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When do listeners take into account who the speaker is? We asked people to listen to utterances whose content sometimes did not match inferences based on the identity of the speaker (e.g., "If only I looked like Britney Spears" in a male voice, or "I have a large tattoo on my back" spoken with an upper-class accent). Event-related brain responses revealed(More)
The genetic FOXP2-CNTNAP2 pathway has been shown to be involved in the language capacity. We investigated whether a common variant of CNTNAP2 (rs7794745) is relevant for syntactic and semantic processing in the general population by using a visual sentence processing paradigm while recording ERPs in 49 healthy adults. While both AA homozygotes and(More)
In order to investigate conflicts between semantics and syntax, we recorded ERPs, while participants read Dutch sentences. Sentences containing conflicts between syntax and semantics (Fred eats in asandwich…/Fred eats arestaurant…) elicited an N400. These results show that conflicts between syntax and semantics not necessarily lead to P600 effects and are(More)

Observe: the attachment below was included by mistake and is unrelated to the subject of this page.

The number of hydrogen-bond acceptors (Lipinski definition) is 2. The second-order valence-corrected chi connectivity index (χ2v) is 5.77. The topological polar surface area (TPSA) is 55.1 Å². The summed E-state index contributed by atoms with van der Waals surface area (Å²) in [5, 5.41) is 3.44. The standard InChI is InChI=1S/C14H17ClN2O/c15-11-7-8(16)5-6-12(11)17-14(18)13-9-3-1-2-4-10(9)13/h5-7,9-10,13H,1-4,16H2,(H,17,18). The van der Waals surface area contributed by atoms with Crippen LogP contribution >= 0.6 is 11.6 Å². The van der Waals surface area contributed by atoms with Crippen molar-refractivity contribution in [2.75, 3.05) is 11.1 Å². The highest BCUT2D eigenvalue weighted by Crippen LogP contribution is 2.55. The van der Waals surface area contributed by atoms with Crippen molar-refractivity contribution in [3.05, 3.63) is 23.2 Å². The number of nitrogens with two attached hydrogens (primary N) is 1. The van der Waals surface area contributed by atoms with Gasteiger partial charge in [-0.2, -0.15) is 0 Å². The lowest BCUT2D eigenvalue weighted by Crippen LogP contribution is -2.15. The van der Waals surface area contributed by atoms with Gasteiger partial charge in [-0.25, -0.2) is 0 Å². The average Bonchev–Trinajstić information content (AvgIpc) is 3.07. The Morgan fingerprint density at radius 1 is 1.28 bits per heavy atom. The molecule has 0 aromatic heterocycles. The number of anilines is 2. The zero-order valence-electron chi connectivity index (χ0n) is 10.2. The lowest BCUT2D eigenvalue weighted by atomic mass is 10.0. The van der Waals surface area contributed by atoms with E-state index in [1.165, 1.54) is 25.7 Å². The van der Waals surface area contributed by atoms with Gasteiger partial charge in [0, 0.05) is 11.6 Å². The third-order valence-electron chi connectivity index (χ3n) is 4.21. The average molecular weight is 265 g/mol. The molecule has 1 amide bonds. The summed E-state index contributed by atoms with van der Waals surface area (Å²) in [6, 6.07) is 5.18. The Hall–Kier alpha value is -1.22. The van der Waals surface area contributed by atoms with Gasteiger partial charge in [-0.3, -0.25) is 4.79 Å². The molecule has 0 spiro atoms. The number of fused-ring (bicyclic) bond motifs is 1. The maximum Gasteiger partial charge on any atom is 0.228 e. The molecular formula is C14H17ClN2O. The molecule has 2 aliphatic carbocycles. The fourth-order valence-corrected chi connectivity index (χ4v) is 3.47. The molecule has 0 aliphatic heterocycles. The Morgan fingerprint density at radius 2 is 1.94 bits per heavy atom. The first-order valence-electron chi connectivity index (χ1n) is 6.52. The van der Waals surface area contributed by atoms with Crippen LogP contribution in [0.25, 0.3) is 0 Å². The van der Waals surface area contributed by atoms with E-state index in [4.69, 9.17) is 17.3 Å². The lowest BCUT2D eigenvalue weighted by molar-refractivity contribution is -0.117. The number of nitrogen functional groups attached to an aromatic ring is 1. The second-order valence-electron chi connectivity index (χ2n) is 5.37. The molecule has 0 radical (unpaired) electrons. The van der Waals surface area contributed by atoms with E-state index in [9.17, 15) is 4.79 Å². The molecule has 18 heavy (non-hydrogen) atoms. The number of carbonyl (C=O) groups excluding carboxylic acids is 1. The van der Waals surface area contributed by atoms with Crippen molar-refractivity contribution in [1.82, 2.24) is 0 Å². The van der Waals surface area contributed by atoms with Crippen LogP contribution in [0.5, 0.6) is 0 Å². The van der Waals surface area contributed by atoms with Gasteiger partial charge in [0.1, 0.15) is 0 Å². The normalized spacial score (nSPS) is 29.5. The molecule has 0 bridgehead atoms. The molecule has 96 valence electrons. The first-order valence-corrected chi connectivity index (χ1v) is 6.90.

When an adult claims he cannot sleep without his teddy bear, people tend to react surprised. Language interpretation is, thus, influenced by social context, such as who the speaker is. The present study reveals inter-individual differences in brain reactivity to social aspects of language. Whereas women showed brain reactivity when stereotype-based(More)
It is well-known that, within ERP paradigms of sentence processing, semantically anomalous words elicit N400 effects. Less clear, however, is what happens after the N400. In some cases N400 effects are followed by Late Positive Complexes (LPC), whereas in other cases such effects are lacking. We investigated several factors which could affect the LPC, such(More)
Agrammatic aphasics do not exhibit a normal pattern of verb production; their spontaneous speech is said to lack verbs, and the verbs that are produced lack inflection. The current article focuses on the lexical, morphological, and syntactic aspects of verbs in spontaneous speech of a group of Dutch agrammatic speakers. Dutch is a so-called verb-second(More)
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